STORY: Gaza resident Dina El-Dhani was due to meet her oncologist this week at a hospital in Jerusalem.
But she's been unable to cross into Israel since the border was closed amid heavy fighting between Israel and Palestinian militants.
"We can say that the crossing is life, because as patients we only have treatment in Israel. The border crossing either enhances my treatment or enhances my death. So, if I don't get a permit, it either delays my treatment or speeds up my death, but thank God for everything, it's either life or death."
Dhani is one of 432 cancer patients who have not been able to receive treatment since Tuesday, when Israel launched attacks on the Islamic Jihad militant group, setting off a surge in cross-border violence.
Her appointment with a doctor at a Jerusalem hospital was meant to determine which radiation treatment she will receive.
The four days of fighting with intense Palestinian rocket fire and Israeli air strikes has disrupted the lives of millions of people.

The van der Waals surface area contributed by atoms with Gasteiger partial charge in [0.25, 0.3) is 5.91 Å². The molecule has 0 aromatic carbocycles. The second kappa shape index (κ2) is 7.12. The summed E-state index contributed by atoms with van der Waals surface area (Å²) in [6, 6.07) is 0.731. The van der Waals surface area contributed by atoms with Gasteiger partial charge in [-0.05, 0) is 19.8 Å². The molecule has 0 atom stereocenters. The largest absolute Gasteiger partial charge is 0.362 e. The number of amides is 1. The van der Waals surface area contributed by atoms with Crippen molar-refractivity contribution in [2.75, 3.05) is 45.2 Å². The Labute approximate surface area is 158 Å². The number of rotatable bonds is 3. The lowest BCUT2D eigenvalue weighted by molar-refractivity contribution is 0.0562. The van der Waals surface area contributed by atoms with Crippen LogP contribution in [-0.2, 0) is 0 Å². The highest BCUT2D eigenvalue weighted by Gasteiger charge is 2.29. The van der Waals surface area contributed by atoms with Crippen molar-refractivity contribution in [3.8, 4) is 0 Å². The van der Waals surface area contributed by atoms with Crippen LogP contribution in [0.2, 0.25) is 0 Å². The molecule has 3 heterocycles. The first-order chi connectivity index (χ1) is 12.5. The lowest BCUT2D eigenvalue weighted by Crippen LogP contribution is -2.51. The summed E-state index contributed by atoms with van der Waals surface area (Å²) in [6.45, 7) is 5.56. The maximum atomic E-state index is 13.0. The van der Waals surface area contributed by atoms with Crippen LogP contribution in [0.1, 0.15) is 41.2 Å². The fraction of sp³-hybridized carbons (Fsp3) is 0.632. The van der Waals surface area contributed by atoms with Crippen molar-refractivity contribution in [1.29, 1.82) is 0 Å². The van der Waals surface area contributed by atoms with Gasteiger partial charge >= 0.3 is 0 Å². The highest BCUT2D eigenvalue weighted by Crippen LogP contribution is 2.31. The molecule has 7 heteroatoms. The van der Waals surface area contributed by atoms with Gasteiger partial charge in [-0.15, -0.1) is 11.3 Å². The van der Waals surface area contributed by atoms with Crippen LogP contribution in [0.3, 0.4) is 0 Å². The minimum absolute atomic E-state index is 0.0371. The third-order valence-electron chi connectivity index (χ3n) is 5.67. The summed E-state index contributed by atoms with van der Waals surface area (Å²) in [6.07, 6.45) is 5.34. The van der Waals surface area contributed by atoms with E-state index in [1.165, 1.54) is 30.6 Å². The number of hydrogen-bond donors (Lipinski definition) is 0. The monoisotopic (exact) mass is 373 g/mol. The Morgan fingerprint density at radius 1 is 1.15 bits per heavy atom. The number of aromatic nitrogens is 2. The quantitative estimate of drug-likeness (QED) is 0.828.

"I live near the border area and when there is an escalation we leave our houses, even before I had cancer. So, currently I am not at my home, I am at my uncle's place because I had to leave as my health condition doesn't allow me to run if an escalation happens."
Israel and Egypt, citing security concerns, maintain a blockade on Gaza, which is ruled by the Islamist group Hamas.
The crossings this week have been under the constant threat of Palestinian rocket fire and remained shut, said a spokesperson for Israel's military-run liaison with the Palestinians.
Due to shortages of medical equipment and medicine, Gaza’s hospitals are unable to provide proper care for cancer patients.
So most travel to Israel, the occupied West Bank, or other countries for treatment.
Palestinian health officials blame the 16-year-old blockade for undermining the development of the health sector.